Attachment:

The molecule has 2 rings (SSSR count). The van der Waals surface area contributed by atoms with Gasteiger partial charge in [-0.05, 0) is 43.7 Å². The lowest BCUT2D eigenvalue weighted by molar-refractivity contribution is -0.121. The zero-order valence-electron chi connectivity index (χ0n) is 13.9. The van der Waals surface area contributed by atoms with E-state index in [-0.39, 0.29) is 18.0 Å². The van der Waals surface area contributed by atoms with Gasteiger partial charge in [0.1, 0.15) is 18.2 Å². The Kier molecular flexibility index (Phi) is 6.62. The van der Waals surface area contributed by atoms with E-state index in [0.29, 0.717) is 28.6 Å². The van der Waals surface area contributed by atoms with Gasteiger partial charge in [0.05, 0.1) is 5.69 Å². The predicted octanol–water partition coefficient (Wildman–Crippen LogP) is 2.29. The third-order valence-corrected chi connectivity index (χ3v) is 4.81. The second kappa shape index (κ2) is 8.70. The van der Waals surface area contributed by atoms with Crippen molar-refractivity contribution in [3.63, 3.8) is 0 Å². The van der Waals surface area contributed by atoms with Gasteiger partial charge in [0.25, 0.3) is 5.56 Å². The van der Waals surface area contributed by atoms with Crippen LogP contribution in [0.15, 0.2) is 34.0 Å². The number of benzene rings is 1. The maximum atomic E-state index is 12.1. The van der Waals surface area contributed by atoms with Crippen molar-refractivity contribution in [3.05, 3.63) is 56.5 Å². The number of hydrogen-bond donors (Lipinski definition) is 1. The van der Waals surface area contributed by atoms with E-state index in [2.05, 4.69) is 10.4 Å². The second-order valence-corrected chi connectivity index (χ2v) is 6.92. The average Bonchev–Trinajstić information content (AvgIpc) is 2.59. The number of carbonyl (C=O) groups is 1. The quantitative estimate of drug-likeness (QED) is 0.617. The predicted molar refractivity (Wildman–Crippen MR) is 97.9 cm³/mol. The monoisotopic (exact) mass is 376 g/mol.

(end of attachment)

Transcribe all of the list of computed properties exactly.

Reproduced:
The molecule has 2 rings (SSSR count). The van der Waals surface area contributed by atoms with Gasteiger partial charge in [-0.05, 0) is 43.7 Å². The lowest BCUT2D eigenvalue weighted by molar-refractivity contribution is -0.121. The zero-order valence-electron chi connectivity index (χ0n) is 13.9. The van der Waals surface area contributed by atoms with E-state index in [-0.39, 0.29) is 18.0 Å². The van der Waals surface area contributed by atoms with Gasteiger partial charge in [0.1, 0.15) is 18.2 Å². The Kier molecular flexibility index (Phi) is 6.62. The van der Waals surface area contributed by atoms with E-state index in [0.29, 0.717) is 28.6 Å². The van der Waals surface area contributed by atoms with Gasteiger partial charge in [0.05, 0.1) is 5.69 Å². The predicted octanol–water partition coefficient (Wildman–Crippen LogP) is 2.29. The third-order valence-corrected chi connectivity index (χ3v) is 4.81. The second kappa shape index (κ2) is 8.70. The van der Waals surface area contributed by atoms with Crippen molar-refractivity contribution in [3.63, 3.8) is 0 Å². The van der Waals surface area contributed by atoms with Gasteiger partial charge in [0.25, 0.3) is 5.56 Å². The van der Waals surface area contributed by atoms with Crippen LogP contribution in [0.15, 0.2) is 34.0 Å². The number of benzene rings is 1. The maximum atomic E-state index is 12.1. The van der Waals surface area contributed by atoms with Crippen molar-refractivity contribution in [3.05, 3.63) is 56.5 Å². The number of hydrogen-bond donors (Lipinski definition) is 1. The van der Waals surface area contributed by atoms with E-state index in [2.05, 4.69) is 10.4 Å². The second-order valence-corrected chi connectivity index (χ2v) is 6.92. The average Bonchev–Trinajstić information content (AvgIpc) is 2.59. The number of carbonyl (C=O) groups is 1. The quantitative estimate of drug-likeness (QED) is 0.617. The predicted molar refractivity (Wildman–Crippen MR) is 97.9 cm³/mol. The monoisotopic (exact) mass is 376 g/mol.